Stinging nettle is applied to the skin to give a counterirritant effect which can override musculoskeletal pain. There’s little evidence available on the use of nettle leaves for osteoarthritis: one study suggested a positive effect in the short-term treatment of osteoarthritis of the thumb but another found no beneficial effect in the short-term treatment of osteoarthritis of the knee.
What is it?
Family: Herbal medicine of the nettle (Urticaceae) family
Scientific name: Urtica dioica
Other names: Common perennial nettle
Stinging nettle is a plant native to Europe, Asia, and North America. You can buy capsules from high-street shops, although the trials below applied nettle leaves to participants’ skin.
How does it work?
Nettle leaves are covered in tiny hairs which have a high silicon content, meaning they’re extremely brittle. When the leaf touches your skin, the round tips of the hairs break off. The sharp point of the hair then enters your skin and several chemicals, including histamine and serotonin, are produced. These chemicals can help to reduce pain by stimulating pain neurons, so the skin irritation overrides musculoskeletal pain.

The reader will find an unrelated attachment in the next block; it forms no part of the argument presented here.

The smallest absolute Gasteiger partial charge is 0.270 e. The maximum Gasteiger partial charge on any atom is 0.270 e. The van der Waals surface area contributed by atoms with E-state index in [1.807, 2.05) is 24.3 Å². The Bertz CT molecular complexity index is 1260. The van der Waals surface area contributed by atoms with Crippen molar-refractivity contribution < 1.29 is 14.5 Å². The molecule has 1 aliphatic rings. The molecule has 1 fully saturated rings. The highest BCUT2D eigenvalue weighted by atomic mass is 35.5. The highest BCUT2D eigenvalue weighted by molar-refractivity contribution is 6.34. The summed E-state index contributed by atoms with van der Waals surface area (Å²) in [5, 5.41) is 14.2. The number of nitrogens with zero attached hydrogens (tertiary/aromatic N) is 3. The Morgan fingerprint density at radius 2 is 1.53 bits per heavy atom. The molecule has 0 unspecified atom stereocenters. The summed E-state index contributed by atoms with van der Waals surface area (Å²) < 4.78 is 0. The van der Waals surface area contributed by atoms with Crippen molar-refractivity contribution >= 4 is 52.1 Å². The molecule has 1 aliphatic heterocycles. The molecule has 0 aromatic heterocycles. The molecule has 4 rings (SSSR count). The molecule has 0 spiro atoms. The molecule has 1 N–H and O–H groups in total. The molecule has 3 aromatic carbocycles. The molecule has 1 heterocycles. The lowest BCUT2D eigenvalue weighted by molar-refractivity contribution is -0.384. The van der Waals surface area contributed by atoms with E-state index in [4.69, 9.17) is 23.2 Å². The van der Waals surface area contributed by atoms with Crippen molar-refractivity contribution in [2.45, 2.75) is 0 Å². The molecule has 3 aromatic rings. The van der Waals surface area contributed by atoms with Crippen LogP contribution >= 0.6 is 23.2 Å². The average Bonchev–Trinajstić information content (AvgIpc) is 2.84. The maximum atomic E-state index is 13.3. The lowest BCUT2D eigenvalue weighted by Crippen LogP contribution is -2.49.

Is it safe?
You can apply stinging nettle to the skin around the painful area. Common side-effects include itching and a tingling sensation. Because it can be applied to the skin, it’s unlikely that it’ll affect other medications.
We don’t have much information about dosage, but nettle leaves were applied to the painful area for two 30-second periods for one week in one study.
Stinging nettle trials for osteoarthritis
A summary of the scientific evidence on stinging nettle for the treatment of osteoarthritis. Read more
References for the evidence on stinging nettle. Read more